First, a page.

Conservation practices grants now available for farmers in the River Raisin Watershed

Farmers can sign up for conservation practices grants such as crop rotation and filter strips before May 21. Applications are accepted on a rolling basis. Contact the Monroe, Lenawee or Washtenaw Conservation Districts to apply. Applications will be reviewed within 15 business days of submission. Please visit the Accelerating Conservation Adoption in the River Raisin website for more details.

Michigan Soybean On-Farm Research Projects for 2021

We are still looking for cooperators in southeast Michigan. If you are interested in becoming a partner, please contact Ricardo Costa, MSU Extension field crops educator, at 573-639-8971 or costasil@msu.edu to request a detailed protocol for each of the projects. There are 13 projects to choose from, ranging from planting rates to fungicide application.

Wheat watchers report

We will be releasing a wheat watchers report on the MSU Extension Wheat website every two weeks. If you don't see your county reported and want to become a reporter, please contact Ricardo Costa at 573-639-8971 or costasil@msu.edu.

New technology in agriculture  

Roundup Ready soybeans and Bt corn came on the market 25 years ago in 1996. There were educational plots at the Herb Smith and Melvin Dailey farms, respectively, that year to talk about this new technology. The old days of inserting genes into plants (GMO) have long passed the agriculture industry, although the term is still commonly used today. CRISPR/CA9 (Clustered regularly interspaced short palindromic repeats/CRISPR associated-proten9) is a newer technology that does not take genetic material from a different organism and inserts it into the DNA of a plant or animal. Instead, CRISPR CA9 technology is used to edit the DNA sequence and, in very simple terms, "turns on or off" the precise gene. An example is buying nice, white apple slices in a store or restaurant, and the slices do not turn brown, which is the normal oxidation process of an apple. The gene that promotes browning has simply been turned off.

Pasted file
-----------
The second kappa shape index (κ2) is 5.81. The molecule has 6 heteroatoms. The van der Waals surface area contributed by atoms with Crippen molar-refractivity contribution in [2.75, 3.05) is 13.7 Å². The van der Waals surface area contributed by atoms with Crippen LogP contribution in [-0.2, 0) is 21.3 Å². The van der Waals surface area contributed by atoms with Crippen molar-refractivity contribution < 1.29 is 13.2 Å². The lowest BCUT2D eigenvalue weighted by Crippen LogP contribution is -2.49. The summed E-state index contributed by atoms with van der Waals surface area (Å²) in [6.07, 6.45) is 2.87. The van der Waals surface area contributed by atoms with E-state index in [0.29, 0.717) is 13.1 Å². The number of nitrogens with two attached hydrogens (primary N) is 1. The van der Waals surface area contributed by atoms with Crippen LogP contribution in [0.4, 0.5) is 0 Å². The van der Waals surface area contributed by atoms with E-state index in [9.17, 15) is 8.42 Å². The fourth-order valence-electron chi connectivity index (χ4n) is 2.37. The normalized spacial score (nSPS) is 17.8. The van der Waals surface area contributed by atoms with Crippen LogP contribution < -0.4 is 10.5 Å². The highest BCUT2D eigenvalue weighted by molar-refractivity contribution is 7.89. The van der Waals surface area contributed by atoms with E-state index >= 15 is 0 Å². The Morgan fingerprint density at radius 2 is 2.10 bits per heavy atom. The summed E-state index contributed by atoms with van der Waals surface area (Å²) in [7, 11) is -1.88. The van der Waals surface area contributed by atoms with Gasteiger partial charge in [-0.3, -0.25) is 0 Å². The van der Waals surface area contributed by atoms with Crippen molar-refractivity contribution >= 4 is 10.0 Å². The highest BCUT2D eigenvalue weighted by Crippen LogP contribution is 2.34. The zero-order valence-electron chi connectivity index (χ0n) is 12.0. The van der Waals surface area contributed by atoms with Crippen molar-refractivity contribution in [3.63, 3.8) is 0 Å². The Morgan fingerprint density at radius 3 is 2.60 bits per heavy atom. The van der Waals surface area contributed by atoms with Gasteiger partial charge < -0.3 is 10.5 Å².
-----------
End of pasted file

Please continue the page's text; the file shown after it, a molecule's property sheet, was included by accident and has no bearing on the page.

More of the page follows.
Another newer technology used in agriculture and other industries is blockchain, a continuously growing list of records called "block" linked and secured using cryptography. Using the chain, a company can trace a product back to its source by simply scanning a QR code or looking up a unique identifier online. In the event of a food safety recall, blockchain technology can help identify affected products within seconds, saving companies millions of dollars while protecting consumer health. This technology is used by Walmart, IBM, Giant Berry Farms, Intel and the government of Singapore, among others, and is being considered by the U.S. Food and Drug Administration to track and trace the source of contaminated foods.

This article was adapted from Field Crop IPM Report published by Ned Birkey, Spartan Agricultural Consulting, LLC.